New rules for the transfer of non-European employees

Employees who are not nationals of an EU-Member State and are transferred to a European branch of the company must apply for a residence permit in the EU-Member State they are transferred to. Under what conditions will they be admitted to an EU-Member State? How long can they stay there? And are they tied to one Member State or are they allowed, just like EU-citizens, to move freely within the EU?

Under what conditions are expats admitted?

Employees transferred for a specified period as managers, specialists or trainees to the European branch of their employer must apply for a permit for “intra-corporate transferees”. This permit will only be granted if an expat meets a number of conditions. These conditions are meant to prevent unfair competition and to warrant that only expats are admitted who will add value to the knowledge-based economy of the EU.

Expats may be entitled to this permit in the Netherlands if they:

  • Have been employed by a non-EU branch of the company for three consecutive months prior to the transfer. If you wish to employ a person for the European branch instantly, you will have to confine yourself to EU citizens.
  • Can produce an employment contract of the employer containing information about the duration of the transfer and the place of business of the European branch and demonstrating that the expat will be in the position of manager, specialist or trainee. Non-specialist staff must be recruited from within the EU.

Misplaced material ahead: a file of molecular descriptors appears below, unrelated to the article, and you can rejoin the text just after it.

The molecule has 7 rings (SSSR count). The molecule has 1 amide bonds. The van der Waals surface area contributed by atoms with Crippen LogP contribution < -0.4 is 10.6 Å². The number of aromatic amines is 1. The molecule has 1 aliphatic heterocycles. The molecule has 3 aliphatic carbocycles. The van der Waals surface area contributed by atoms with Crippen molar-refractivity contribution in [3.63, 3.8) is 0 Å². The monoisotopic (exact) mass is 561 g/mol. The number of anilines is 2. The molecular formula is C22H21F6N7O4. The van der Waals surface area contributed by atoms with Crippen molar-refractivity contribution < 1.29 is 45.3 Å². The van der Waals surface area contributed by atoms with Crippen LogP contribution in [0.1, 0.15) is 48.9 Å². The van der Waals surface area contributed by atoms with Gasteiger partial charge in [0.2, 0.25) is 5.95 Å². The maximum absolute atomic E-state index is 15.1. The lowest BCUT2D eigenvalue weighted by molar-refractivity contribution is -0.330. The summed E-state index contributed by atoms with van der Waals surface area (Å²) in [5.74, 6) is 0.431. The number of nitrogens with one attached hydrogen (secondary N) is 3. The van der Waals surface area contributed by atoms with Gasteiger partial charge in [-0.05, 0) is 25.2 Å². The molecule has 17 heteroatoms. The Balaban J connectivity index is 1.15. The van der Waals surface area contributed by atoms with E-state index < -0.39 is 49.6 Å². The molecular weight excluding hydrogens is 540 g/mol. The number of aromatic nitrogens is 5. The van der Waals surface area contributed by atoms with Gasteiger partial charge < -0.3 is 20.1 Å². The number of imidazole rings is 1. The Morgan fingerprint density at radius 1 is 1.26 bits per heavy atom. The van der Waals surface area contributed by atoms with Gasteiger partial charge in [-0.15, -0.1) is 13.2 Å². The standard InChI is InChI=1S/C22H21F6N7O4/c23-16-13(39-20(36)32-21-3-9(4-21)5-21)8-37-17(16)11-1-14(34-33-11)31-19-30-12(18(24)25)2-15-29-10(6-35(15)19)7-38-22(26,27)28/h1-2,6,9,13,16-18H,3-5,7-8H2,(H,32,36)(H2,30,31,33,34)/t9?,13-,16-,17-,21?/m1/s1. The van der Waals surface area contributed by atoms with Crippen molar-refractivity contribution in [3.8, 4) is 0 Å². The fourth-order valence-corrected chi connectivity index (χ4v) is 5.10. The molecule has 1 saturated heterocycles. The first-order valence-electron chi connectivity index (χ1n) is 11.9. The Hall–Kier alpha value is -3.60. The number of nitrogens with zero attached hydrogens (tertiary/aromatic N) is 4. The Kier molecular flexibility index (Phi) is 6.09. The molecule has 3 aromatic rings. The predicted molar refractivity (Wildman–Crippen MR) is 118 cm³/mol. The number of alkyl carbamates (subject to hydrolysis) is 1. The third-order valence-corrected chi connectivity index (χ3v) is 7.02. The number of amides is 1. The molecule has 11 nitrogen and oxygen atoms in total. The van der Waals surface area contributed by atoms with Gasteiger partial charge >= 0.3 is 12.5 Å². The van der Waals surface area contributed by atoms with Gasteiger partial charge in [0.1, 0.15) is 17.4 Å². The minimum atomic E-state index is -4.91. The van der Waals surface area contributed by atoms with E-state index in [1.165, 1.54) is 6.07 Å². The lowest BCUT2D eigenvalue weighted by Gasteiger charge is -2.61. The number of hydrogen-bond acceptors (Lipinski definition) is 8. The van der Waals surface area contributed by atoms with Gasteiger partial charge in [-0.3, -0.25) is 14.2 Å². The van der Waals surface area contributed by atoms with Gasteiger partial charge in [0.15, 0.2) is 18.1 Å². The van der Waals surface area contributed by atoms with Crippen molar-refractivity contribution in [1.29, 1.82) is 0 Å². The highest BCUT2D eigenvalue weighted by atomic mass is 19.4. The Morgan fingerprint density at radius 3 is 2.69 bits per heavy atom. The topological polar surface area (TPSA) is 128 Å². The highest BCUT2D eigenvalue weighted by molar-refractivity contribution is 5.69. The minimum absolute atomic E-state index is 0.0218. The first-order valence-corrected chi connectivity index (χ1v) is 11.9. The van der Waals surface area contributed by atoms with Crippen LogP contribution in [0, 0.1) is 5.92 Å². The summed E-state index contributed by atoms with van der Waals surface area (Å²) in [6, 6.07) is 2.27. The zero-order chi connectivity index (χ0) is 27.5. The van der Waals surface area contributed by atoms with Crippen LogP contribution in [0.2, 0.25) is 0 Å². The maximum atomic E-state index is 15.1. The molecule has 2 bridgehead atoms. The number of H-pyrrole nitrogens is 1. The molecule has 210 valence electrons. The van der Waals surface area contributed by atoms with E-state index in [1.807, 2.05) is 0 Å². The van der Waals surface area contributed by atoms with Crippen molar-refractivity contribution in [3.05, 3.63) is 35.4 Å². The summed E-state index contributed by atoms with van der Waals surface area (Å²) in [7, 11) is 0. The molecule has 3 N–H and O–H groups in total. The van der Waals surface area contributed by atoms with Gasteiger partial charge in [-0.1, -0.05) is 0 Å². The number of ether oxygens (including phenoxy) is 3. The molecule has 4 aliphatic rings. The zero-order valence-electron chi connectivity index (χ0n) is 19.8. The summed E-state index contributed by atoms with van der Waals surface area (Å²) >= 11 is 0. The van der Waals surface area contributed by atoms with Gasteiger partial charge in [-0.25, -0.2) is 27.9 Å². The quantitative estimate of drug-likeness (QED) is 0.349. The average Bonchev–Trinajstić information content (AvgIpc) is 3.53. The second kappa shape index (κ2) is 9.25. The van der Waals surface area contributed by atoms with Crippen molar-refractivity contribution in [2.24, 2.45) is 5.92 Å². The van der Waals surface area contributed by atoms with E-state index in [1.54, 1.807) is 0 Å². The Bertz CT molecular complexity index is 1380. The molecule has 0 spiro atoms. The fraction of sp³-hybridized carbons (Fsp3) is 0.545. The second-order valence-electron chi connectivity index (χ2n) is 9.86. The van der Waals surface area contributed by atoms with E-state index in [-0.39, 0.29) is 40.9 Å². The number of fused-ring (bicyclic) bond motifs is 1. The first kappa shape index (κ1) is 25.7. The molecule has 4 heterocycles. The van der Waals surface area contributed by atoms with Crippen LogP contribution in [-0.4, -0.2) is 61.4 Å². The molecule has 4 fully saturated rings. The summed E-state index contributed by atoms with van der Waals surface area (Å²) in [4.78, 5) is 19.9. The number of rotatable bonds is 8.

• Live outside the Netherlands at the time of the request and had not been posted to the Netherlands for six months prior to the request.
  • Can demonstrate that they have the experience, certificates and qualifications required by the entity established in the EU-Member State and earn a salary that meets the conditions for knowledge migrants.
  • Have or have applied for health insurance covering at least anything the citizens from the respective Member States are covered for. This is meant to prevent that sickness of the employee will be at the expense of the European State.
  • Have the required travel documents under the law of the respective Member State. A passport is required for admittance to the Netherlands but, depending on the country of origin, a Provisional Residence Permit (Machtiging Voorlopig Verblijf; MVV) may be required.

How long are expats allowed to stay?

Executive staff and specialists from third countries can be transferred for a maximum period of three years. A maximum period of one year applies to trainees.

What happens when the residence permit has expired?

If the period established for the transfer or the maximum period has expired, the expat must leave the territory of the European Union, unless a residence permit was obtained in a different way. This may be the case if the expat has meanwhile married an EU-citizen.

Where is the expat allowed to stay?

Expats with an intra-corporate transferee permit are not restricted to stay in the Member State that has issued the permit. They can also stay in other Member States and work for the same company in these Member States. However, the stay will be limited to 90 days within a period of 180 days per Member State.

If the employee intends to stay for more 90 days in a different Member State, this Member State may decide:

  • To allow the employee to stay on its territory and to work for as long the permit issued in the first Member State is valid; or
  • That the expat must submit another admission request, followed by another assessment as to whether he or she meets the conditions.

What can we do?

Would you like to learn more about regulations for expats in the Netherlands? We can advise you on the admission of your employees to the Netherlands. From monitoring deadlines to communication with the Immigration and Naturalisation Service (IND), we will gladly assist you during the entire process. Please contact us.